Tuesday we visited Monument Valley, a 13-hour round trip that took us through six climate zones, into the heart of the sovereign Navajo Nation, which we are fortunate to be permitted to visit: our guide told us the decision to open Monument Valley to tourism was won by a single vote, and there are still members of the community who would see us as invaders (with just cause, given what is transpiring at Standing Rock as I write). Despite our loquacious tour guide, we managed to keep talking, silenced only by the majesty of the landscape that unfolded once we reached our destination. No amount of movies (and I watched a lot of them in the lead-up to my visit) could prepare me for the sheer scale of Monument Valley, its vistas and its silence.
We spent Wednesday and Thursday at the Grand Canyon. I should note that Jodie had never been to Arizona before either, so both of us were experiencing these wonders for the first time. Coming upon the Grand Canyon felt, for both of us, as though we’d arrived on another planet. It took several hours for my eyes and mind to adjust to depths and breadths in my field of vision that I had simply never known before. I was struck dumb with awe: as a writer, it was a shock to be so continually lost for words. We visited several points along the south rim, watching cloud shadows dance over rocks shaped like temples. At sunset, we ventured a little way down into the canyon along the Bright Angel Trail, before the wind chill sent us to our hotel room for more conversation, wine and Wild Turkey.
Overnight snow put paid to our plans to trek the Kaibab Trail on Thursday morning. We ‘settled’ instead for walking the entire south rim trail; as we kept saying, every choice we had was good. We talked, paused to take photos, held each other when we slipped on the ice. We had several close encounters with elk, saw a flock of bright blue pinyon jays and spotted a condor on our westward walk. When it looked like we risked missing our tour bus back to Sedona, a couple from Minnesota came to our rescue, driving us back to the village.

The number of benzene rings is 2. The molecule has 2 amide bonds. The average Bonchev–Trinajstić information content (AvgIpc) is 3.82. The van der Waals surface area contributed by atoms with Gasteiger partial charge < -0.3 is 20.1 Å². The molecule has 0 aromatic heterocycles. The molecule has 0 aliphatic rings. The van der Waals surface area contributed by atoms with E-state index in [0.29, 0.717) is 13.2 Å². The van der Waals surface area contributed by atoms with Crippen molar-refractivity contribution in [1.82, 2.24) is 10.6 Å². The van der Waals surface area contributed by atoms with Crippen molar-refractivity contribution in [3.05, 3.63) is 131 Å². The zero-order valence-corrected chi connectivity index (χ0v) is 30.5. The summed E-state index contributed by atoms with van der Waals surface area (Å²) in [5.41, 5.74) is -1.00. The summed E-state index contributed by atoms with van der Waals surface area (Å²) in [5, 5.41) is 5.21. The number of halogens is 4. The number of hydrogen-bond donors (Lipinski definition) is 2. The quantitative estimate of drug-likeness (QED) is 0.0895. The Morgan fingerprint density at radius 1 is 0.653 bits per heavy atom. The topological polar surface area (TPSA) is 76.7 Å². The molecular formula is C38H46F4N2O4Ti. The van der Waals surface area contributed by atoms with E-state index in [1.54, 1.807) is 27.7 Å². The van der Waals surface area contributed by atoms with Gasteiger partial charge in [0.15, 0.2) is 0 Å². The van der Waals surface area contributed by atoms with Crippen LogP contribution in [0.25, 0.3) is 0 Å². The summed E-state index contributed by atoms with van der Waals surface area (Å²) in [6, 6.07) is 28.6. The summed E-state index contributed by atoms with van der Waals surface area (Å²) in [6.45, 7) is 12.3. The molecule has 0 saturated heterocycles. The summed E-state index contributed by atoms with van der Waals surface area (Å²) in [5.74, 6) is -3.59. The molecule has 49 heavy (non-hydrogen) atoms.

Friday we returned to Phoenix to meet Jodie’s 16-year-old daughter, Caroline, who flew in from Seattle to spend the weekend. Jodie treated us to a wonderful hotel in Phoenix, and thanks to a great tip from an Uber driver, we ended up at a fabulous Mexican restaurant, Los Olivos, for dinner. Caroline retired early, leaving Jodie and to to keep talking…until 2 in the morning.
To say it was as if the past 32 years hadn’t happened would be trite: we’ve both been through major rites of passage since we last met. As the mother of teenagers, who has also lost both her parents, Jodie has walked tough paths that still lie ahead of me. I am grateful for what she shared with me this past week, and for the benefit of her wisdom and experience.
But to rekindle what was a significant friendship 32 years ago, and experience the intimacy and joy of that friendship all over again… Again, I am lost for words. ‘Gift’ comes to mind. Likewise ‘grace’. Words with religious connotations that make me squirm, but that go some way towards describing how precious this past week has been.
Thirty-two years seems like a long time between drinks. But as Jodie pointed out, when you’re in a landscape among rocks that are 1,840 million years old, it puts things in perspective.
I don’t usually blog about stuff as personal as this, but I’ve chosen to do so for two reasons: to thank all those back in our respective homes who encouraged and supported Jodie and me to spend this past week together; and to encourage anyone reading this who has a friend they miss to make the time to reconnect.
Life is short. Seize the day. Seize a whole week if you can.
As for me and Jodie, we’re already planning our next reunion.